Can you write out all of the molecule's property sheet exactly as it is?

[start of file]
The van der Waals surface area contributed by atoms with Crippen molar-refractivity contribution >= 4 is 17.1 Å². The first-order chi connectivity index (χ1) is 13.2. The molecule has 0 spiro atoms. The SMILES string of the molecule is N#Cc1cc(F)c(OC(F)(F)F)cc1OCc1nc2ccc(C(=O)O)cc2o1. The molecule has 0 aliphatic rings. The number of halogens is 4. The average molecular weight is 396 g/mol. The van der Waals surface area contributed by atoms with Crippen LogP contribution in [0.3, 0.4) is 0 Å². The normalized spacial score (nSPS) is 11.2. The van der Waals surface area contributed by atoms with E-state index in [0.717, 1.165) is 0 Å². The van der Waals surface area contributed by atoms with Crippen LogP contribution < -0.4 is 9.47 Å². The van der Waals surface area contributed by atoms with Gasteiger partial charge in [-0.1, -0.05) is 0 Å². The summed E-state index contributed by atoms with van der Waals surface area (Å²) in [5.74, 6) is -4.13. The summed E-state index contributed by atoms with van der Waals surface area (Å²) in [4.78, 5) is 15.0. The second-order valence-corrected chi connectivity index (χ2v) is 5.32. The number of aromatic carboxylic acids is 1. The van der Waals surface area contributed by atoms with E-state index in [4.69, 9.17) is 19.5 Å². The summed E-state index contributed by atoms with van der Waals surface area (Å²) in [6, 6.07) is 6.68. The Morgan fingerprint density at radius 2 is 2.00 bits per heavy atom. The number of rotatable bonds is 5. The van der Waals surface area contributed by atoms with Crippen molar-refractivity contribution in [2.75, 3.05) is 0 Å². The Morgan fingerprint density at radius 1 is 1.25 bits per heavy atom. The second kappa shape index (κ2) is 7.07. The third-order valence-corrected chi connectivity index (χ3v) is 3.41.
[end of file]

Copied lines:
The van der Waals surface area contributed by atoms with Crippen molar-refractivity contribution >= 4 is 17.1 Å². The first-order chi connectivity index (χ1) is 13.2. The molecule has 0 spiro atoms. The SMILES string of the molecule is N#Cc1cc(F)c(OC(F)(F)F)cc1OCc1nc2ccc(C(=O)O)cc2o1. The molecule has 0 aliphatic rings. The number of halogens is 4. The average molecular weight is 396 g/mol. The van der Waals surface area contributed by atoms with Crippen LogP contribution in [0.3, 0.4) is 0 Å². The normalized spacial score (nSPS) is 11.2. The van der Waals surface area contributed by atoms with E-state index in [0.717, 1.165) is 0 Å². The van der Waals surface area contributed by atoms with Crippen LogP contribution < -0.4 is 9.47 Å². The van der Waals surface area contributed by atoms with Gasteiger partial charge in [-0.1, -0.05) is 0 Å². The summed E-state index contributed by atoms with van der Waals surface area (Å²) in [5.74, 6) is -4.13. The summed E-state index contributed by atoms with van der Waals surface area (Å²) in [4.78, 5) is 15.0. The second-order valence-corrected chi connectivity index (χ2v) is 5.32. The number of aromatic carboxylic acids is 1. The van der Waals surface area contributed by atoms with E-state index in [4.69, 9.17) is 19.5 Å². The summed E-state index contributed by atoms with van der Waals surface area (Å²) in [6, 6.07) is 6.68. The Morgan fingerprint density at radius 2 is 2.00 bits per heavy atom. The number of rotatable bonds is 5. The van der Waals surface area contributed by atoms with Crippen molar-refractivity contribution in [2.75, 3.05) is 0 Å². The Morgan fingerprint density at radius 1 is 1.25 bits per heavy atom. The second kappa shape index (κ2) is 7.07. The third-order valence-corrected chi connectivity index (χ3v) is 3.41.